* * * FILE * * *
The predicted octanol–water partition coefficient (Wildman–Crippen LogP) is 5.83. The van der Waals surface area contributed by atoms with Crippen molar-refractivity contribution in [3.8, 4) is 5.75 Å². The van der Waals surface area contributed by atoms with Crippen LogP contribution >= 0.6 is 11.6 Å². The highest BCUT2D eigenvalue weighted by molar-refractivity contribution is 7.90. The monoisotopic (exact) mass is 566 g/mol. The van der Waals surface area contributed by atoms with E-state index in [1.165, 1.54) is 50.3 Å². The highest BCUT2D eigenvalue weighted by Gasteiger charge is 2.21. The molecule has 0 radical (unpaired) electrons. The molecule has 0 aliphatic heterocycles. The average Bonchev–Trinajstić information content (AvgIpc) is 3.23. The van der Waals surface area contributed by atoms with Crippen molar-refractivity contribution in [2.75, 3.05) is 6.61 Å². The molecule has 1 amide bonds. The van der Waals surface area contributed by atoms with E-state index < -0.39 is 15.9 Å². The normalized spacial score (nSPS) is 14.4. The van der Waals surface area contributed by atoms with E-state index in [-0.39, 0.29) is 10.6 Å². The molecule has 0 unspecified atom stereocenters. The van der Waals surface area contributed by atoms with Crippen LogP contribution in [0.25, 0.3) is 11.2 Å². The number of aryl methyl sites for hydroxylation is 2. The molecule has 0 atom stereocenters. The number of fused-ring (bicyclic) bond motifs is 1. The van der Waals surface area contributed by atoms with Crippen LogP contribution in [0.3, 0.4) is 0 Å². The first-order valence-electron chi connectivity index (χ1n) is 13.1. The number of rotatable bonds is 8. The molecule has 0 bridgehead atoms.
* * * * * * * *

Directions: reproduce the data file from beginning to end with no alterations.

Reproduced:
The predicted octanol–water partition coefficient (Wildman–Crippen LogP) is 5.83. The van der Waals surface area contributed by atoms with Crippen molar-refractivity contribution in [3.8, 4) is 5.75 Å². The van der Waals surface area contributed by atoms with Crippen LogP contribution >= 0.6 is 11.6 Å². The highest BCUT2D eigenvalue weighted by molar-refractivity contribution is 7.90. The monoisotopic (exact) mass is 566 g/mol. The van der Waals surface area contributed by atoms with E-state index in [1.165, 1.54) is 50.3 Å². The highest BCUT2D eigenvalue weighted by Gasteiger charge is 2.21. The molecule has 0 radical (unpaired) electrons. The molecule has 0 aliphatic heterocycles. The average Bonchev–Trinajstić information content (AvgIpc) is 3.23. The van der Waals surface area contributed by atoms with Crippen molar-refractivity contribution in [2.75, 3.05) is 6.61 Å². The molecule has 1 amide bonds. The van der Waals surface area contributed by atoms with E-state index < -0.39 is 15.9 Å². The normalized spacial score (nSPS) is 14.4. The van der Waals surface area contributed by atoms with E-state index in [-0.39, 0.29) is 10.6 Å². The molecule has 0 unspecified atom stereocenters. The van der Waals surface area contributed by atoms with Crippen LogP contribution in [0.25, 0.3) is 11.2 Å². The number of aryl methyl sites for hydroxylation is 2. The molecule has 0 atom stereocenters. The number of fused-ring (bicyclic) bond motifs is 1. The van der Waals surface area contributed by atoms with Crippen LogP contribution in [0.3, 0.4) is 0 Å². The first-order valence-electron chi connectivity index (χ1n) is 13.1. The number of rotatable bonds is 8. The molecule has 0 bridgehead atoms.